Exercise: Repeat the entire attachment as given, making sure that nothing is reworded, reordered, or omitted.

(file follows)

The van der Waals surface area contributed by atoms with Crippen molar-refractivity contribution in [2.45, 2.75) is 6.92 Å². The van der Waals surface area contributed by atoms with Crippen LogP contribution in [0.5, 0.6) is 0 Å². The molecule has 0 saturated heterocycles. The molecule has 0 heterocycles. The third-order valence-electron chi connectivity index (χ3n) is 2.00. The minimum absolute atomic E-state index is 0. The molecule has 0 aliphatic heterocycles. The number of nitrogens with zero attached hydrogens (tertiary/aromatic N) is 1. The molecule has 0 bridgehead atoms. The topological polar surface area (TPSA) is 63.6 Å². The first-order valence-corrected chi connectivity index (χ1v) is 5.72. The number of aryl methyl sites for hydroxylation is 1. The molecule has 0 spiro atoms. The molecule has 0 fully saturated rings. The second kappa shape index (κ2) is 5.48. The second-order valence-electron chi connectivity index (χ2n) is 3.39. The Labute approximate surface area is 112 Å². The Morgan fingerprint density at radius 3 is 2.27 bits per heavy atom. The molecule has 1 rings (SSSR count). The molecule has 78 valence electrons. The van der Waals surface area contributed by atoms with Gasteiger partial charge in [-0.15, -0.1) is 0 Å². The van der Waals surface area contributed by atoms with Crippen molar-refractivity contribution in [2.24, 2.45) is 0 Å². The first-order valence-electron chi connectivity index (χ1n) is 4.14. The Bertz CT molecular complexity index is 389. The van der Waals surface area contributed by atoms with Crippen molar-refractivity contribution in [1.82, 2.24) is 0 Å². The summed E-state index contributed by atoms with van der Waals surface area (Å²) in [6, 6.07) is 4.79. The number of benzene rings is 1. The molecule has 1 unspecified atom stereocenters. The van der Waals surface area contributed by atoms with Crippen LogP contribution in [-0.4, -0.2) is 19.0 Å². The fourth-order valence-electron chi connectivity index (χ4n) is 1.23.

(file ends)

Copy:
The van der Waals surface area contributed by atoms with Crippen molar-refractivity contribution in [2.45, 2.75) is 6.92 Å². The van der Waals surface area contributed by atoms with Crippen LogP contribution in [0.5, 0.6) is 0 Å². The molecule has 0 saturated heterocycles. The molecule has 0 heterocycles. The third-order valence-electron chi connectivity index (χ3n) is 2.00. The minimum absolute atomic E-state index is 0. The molecule has 0 aliphatic heterocycles. The number of nitrogens with zero attached hydrogens (tertiary/aromatic N) is 1. The molecule has 0 bridgehead atoms. The topological polar surface area (TPSA) is 63.6 Å². The first-order valence-corrected chi connectivity index (χ1v) is 5.72. The number of aryl methyl sites for hydroxylation is 1. The molecule has 0 spiro atoms. The molecule has 0 fully saturated rings. The second kappa shape index (κ2) is 5.48. The second-order valence-electron chi connectivity index (χ2n) is 3.39. The Labute approximate surface area is 112 Å². The Morgan fingerprint density at radius 3 is 2.27 bits per heavy atom. The molecule has 1 rings (SSSR count). The molecule has 78 valence electrons. The van der Waals surface area contributed by atoms with Gasteiger partial charge in [-0.15, -0.1) is 0 Å². The van der Waals surface area contributed by atoms with Crippen molar-refractivity contribution in [2.24, 2.45) is 0 Å². The first-order valence-electron chi connectivity index (χ1n) is 4.14. The Bertz CT molecular complexity index is 389. The van der Waals surface area contributed by atoms with Crippen molar-refractivity contribution in [1.82, 2.24) is 0 Å². The summed E-state index contributed by atoms with van der Waals surface area (Å²) in [6, 6.07) is 4.79. The number of benzene rings is 1. The molecule has 1 unspecified atom stereocenters. The van der Waals surface area contributed by atoms with Crippen LogP contribution in [-0.4, -0.2) is 19.0 Å². The fourth-order valence-electron chi connectivity index (χ4n) is 1.23.